Given that eHarmony’s founder is a Christian evangelical with longstanding ties to James Dobson and the anti-gay group Focus on the Family, the real objection is probably that eHarmony does not want to facilitate what it regards as immoral and unbiblical relationships.

Yes. Once again a religion whose central figure was an anti-government, anti-wealthy, anti-hierarchical, homosocial, ass-kicking bachelor rebel has been turned into an "Ick, not the gays!" club.

The thing that intrigued me most about the EDGE article, however, was the author bio at the bottom:

Caught between the moon and New York City which he calls home since 2000, Ambrose Aban wrote for Malaysia, Singapore and Bangkok Tatler, reviewed restaurants and wrote special ad supplement, "Christopher Street", for HX Magazine New York, contributed to leading English dailies in Malaysia, Hong Kong and Singapore. Ambrose loves giving up the secrets of everything from where to find the most delicious Orange Glazed Peking Duck to how to prepare extravagant chic soirees in the city.

Another SEASian queer expat online, perhaps?

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Friday, July 20, 2007

Pomo Homo Hypo

Breaking news from the I-should-be-sleeping-instead-of-reading-these-blogs front:

Check out comment #35 on F44's post about inter-racial (i.e.: white-asian heterosexual) partnerings. I quote:

Finally, let me clarify the “gay” analogy. I said:
“Finally, choosing a mate/spouse is a fundamental human rights issue. Let’s say that gay people are not born gay, but choose homosexuality. That still doesn’t mean we should tell them to stop. Doing that would be oppressive, wouldn’t it?”

And you said:
“Your example would be relevant if I was not born gay, and I advocate for how awesome straightness is, and then I chose homosexuality in my private life. What does that do to my message?”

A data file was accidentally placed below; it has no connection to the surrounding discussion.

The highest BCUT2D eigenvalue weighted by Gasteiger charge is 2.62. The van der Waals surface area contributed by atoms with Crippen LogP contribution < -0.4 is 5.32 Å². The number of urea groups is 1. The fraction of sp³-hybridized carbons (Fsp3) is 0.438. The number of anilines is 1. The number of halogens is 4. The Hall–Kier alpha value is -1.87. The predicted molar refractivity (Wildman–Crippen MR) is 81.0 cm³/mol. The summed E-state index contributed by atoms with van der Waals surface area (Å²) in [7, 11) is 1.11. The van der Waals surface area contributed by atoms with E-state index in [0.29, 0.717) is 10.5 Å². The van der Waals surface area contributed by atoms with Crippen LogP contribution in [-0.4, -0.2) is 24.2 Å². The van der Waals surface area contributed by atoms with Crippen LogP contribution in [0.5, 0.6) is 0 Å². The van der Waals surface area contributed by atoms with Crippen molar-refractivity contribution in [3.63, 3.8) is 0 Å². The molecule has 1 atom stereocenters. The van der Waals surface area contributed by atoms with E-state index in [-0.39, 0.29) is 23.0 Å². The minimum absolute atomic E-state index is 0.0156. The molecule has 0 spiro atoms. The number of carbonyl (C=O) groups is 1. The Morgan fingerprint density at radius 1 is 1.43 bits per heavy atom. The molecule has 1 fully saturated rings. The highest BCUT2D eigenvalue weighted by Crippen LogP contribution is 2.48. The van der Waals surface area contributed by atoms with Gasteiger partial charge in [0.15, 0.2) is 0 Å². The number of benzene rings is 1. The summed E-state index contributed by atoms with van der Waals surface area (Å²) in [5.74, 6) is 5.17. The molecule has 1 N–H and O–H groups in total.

If someone was not born gay, and was an advocate of how awesome straightness is, and then ends up choosing homosexuality, then yes, that would be hypocritical. That’s because homosexual identity is an identity of action as well as sexual preference (assuming being gay is a choice). In other words, the gender of one’s partner is the defining action of a gay activist, and therefore, it should be a factor when gays choose an activist.

Now you know FiF ain't a hater, and I mean to cast no aspersions on Mr. lycheng's worth as a person, but OMG can you spot the We Are Living In Two Different Worlds nature of this comment?

Please analyze the So-Not-Down-With-The-Queers
(Yet-More-Than-Happy-To-Use-Us-To-Make-A-Point) characteristics of the following words/phrases in the above comment.

1) "gays" (the noun)
2) "the gender of one's partner is the defining action of a gay activist"
3) "when gays choose an activist"
4) "homosexual identity is an identity of action as well as sexual preference"
5) "homosexual identity"

Thursday, July 19, 2007

Inter-racial dating, a websurfing chronicle and some thoughts

So last week, toughstuff from belowthebelt emailed me and asked me to look at the blog. I, flattered, did so and paid particular interest to some of the recent posts about asian men and white men dating (by the way, has anyone else noticed that often "inter-racial" dating discussions default to POC-white? I've dated interracially several times, and not always with whitey).

Anyway, one of the posts (the first link) led me to Andy Quan's page for his campaign against racism in online personal ads. Quan calls for an end to online ads which contain charming racially-exclusive lines such as "no GAMs" or "no fats, fems, or asians."

From that page I clicked through to his archive of and response to Dan Savage's callous and (un)shockingly privileged advice to an Asian man experiencing sexual racism (the one I read back in the day in SF Weekly right before I stopped reading both Savage Love and the SF Weekly).

From that page, I went to modelminority's repost of a student note in the Harvard Law Review about the use of race in personal ads, which I found quite well-reasoned. I have to admit that, as an example of law review writing, the student note is almost parodically methodical. Still, it gets the job done. Those Harvard boys are nothing if not thorough. Take, for example, the introductory paragraph of part II: